You will find a bunch of parameters here that will build the payload for our hit. There are hit types represented by ‘t’, version (v), tracking id (tid) and client id (cid) 

Stick with the default version (v) set as 1, and change the hit type (t) to a transaction. 

Step 4: Add your tracking id/web property id (tid) and generate a random client id. 

Here’s what your basic set of parameters should look like;

Basic Transaction Builder.png

Step 5: With the basic parameters covered, we’ll add a bunch more to include information for the transactions we want to remove.

Use the ‘Add Parameter’ button to add the following parameters and populate these with the transaction values;

  • Transaction ID (ti) - Required

  • Transaction Revenue (tr)

  • Transaction Shipping (ts)

  • Transaction Tax (tt)

  • Item Quantity (iq)

  • Currency (cu)

  • Campaign Source (cs)

  • Campaign Medium (cm).

Here’s what the parameter fields should look like:

Transaction Builer.png

Few things to note here

  1. Of the added parameters, only the transaction id is required to successfully send over the hit. However, as the goal is to reverse/remove the unwanted transactions, adding all the possible transaction details here including the transaction revenue, tax and shipping details will ensure that you successfully remove not only the transaction hit, but also update other reports that rely on eCommerce reporting.

  2. Add the revenue, tax and shipping value with a negative sign as displayed in the screenshot above.

  3. The above parameters should suffice for successful removal. If any of these values are not set, feel free to omit from the list. 

  4. Feel free to also add more information about the transaction. You can find the complete list of transaction parameters here.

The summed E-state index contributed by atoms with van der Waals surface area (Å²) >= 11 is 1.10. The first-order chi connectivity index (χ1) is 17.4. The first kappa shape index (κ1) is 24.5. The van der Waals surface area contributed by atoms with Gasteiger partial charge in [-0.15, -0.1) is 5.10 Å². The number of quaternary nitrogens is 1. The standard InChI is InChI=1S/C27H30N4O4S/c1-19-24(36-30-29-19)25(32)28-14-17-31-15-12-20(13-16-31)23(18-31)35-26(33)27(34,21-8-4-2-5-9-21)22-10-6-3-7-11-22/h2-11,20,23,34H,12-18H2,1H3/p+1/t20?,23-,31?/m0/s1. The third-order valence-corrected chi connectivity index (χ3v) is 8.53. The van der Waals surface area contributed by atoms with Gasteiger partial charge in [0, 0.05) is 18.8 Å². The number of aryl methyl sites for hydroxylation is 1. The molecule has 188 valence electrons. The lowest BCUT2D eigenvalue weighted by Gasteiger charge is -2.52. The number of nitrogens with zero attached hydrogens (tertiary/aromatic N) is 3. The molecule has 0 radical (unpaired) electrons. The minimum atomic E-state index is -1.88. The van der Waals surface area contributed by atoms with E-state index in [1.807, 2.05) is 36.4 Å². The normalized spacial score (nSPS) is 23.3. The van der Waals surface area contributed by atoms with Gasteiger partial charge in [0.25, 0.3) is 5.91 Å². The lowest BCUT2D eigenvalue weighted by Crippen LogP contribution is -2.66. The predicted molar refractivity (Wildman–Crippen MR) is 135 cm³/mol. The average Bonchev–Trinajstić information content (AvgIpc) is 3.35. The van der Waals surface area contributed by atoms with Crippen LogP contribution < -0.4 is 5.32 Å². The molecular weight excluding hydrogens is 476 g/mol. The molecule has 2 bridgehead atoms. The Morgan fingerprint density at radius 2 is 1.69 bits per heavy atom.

Step 6: Validate and send the hit

Michael.oechsle@trike.com.au


On successful validation, click on ‘Send hit to Google Analytics’.

send the hit.png

Step 7: Wait 15-20 minutes (it can take up to an hour) for the hit to be populated onto your Google Analytics view. Confirm the successful hit by navigating back to Sales Performance Report (Conversions < Ecommerce < Sale Performance).

Those are the complete list of steps required to successfully reverse the unwanted transactions. Please note that it is important to make the reverse transaction as soon as you are aware of it. You won’t see the test transaction if the reverse transaction is sent on the same day. However, if there is a delay of a day or more between the test and reverse transaction, Google Analytics will have two transactions (the original transaction and the reverse transaction).

Choose a duration of analysis to include the test and reverse transaction to stop the transaction from appearing.

Bonus free template

You can follow the above steps or simply grab our free hit builder Google Sheet and just follow the easy instructions. The hit builder sheet lists all the parameters you need to successfully reverse the transaction. Simply add the transaction values and copy your transaction hit.

Most Important Point

The last thing you want when analysing your eCommerce data in Google Analytics is to have unwanted transactions enter into your Google Analytics account view, as this can skew your data and even make your account unreliable and untrustworthy. Thankfully you can remove these unwanted conversions (such as test or cancelled transactions), and if you use these steps as soon as you spot an unwanted transaction you can remove it with ease and continue to keep your data and reporting as clean and reliable as possible.